THE WAGNER-MURRAY-DINGELL BILL: II
Is the rate of progress in medical education in America so slow and the stage which it has attained so inferior and the hope of further progress so hopeless as to call for a revolution? Those who have observed this progress and present attainments say emphatically "No." At the beginning of this century the American Medical Association first collected and published statistics on the medical school situation in this country.1 In 1904 it created a permanent Council on Medical Education and begana series of annual conferences. In 1909, at the time of the fifth annual conference, only 17 schools required two or more years of college work for admission. Many medical schools were private enterprises depending on tuition for support. A large number made the payment of such tuition almost the only standards of admission, and often of graduation. In 1906 there were 162 medical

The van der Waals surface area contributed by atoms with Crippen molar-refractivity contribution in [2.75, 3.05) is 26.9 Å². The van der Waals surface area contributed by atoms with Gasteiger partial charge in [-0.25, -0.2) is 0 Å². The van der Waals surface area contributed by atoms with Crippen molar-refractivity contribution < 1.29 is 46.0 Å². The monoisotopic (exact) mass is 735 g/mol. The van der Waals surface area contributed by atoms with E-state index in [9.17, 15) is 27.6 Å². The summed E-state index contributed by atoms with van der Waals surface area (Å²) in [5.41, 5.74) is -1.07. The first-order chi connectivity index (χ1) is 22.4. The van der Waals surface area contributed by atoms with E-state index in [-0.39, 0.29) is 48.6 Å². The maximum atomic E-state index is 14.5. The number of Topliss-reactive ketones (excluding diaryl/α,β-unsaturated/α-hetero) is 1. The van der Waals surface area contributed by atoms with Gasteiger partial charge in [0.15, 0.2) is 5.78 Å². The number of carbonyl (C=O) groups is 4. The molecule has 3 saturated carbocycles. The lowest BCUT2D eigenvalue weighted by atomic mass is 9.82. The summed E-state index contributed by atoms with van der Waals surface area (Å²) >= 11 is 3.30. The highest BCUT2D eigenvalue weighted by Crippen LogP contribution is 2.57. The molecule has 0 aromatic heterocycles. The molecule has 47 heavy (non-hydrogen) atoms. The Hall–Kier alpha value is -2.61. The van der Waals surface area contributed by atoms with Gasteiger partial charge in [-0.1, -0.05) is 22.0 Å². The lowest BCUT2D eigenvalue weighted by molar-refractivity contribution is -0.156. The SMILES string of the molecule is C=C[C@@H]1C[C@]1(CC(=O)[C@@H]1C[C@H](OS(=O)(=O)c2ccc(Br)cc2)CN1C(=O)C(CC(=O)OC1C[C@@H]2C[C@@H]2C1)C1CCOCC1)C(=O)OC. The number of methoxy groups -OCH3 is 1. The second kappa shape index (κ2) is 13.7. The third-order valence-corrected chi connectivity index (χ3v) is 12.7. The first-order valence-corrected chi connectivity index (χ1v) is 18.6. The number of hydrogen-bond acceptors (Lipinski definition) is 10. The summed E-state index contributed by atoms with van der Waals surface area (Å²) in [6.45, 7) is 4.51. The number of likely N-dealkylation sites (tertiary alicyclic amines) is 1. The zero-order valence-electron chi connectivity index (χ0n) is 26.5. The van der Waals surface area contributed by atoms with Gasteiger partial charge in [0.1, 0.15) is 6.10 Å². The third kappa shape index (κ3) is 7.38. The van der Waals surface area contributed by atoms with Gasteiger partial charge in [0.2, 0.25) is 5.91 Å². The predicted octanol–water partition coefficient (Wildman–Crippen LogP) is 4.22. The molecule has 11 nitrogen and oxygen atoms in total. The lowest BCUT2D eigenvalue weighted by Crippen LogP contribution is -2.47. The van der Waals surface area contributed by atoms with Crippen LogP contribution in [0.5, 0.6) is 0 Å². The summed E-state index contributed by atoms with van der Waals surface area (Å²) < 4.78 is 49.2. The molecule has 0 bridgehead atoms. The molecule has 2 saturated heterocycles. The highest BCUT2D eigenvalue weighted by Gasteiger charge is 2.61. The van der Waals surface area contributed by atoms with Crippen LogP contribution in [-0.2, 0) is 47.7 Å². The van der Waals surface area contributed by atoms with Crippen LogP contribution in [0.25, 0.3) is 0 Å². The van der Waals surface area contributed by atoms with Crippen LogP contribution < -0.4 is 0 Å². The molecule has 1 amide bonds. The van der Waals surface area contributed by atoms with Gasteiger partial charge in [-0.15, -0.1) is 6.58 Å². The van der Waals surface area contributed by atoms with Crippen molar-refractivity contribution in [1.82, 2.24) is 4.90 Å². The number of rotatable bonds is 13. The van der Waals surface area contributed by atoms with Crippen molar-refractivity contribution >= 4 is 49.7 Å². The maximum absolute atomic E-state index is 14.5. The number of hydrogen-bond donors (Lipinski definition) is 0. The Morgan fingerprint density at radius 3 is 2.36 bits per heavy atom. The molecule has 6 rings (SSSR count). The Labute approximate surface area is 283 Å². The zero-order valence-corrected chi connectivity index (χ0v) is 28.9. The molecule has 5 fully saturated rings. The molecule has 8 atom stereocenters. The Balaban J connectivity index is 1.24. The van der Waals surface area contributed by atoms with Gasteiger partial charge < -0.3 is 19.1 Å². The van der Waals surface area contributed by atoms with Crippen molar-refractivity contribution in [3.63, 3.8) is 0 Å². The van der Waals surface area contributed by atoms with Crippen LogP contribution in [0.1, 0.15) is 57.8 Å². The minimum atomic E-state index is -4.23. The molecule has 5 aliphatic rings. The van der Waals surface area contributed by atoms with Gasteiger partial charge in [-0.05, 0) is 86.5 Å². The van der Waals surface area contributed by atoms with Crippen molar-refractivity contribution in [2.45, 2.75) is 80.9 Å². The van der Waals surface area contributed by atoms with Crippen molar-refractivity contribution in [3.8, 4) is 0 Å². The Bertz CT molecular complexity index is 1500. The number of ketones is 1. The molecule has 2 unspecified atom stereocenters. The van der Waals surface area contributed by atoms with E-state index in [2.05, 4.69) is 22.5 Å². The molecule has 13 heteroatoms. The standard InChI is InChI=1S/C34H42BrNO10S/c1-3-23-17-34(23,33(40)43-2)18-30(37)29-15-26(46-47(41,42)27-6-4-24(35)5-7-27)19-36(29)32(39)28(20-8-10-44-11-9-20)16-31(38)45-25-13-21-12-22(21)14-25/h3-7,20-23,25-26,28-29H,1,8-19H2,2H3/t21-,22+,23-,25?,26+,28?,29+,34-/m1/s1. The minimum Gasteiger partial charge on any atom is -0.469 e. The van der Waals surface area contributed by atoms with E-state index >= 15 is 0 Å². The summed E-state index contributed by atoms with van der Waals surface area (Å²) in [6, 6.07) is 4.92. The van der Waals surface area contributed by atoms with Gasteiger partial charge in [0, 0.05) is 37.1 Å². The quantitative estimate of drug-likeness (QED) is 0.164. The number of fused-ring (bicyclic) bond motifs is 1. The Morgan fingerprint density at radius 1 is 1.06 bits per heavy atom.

DOES MEDICAL EDUCATION NEED TO BE REVOLUTIONIZED? JAMA. 1943;123(8):484. doi:10.1001/jama.1943.02840430036010
Customize your JAMA Network experience by selecting one or more topics from the list below.
Create a personal account or sign in to: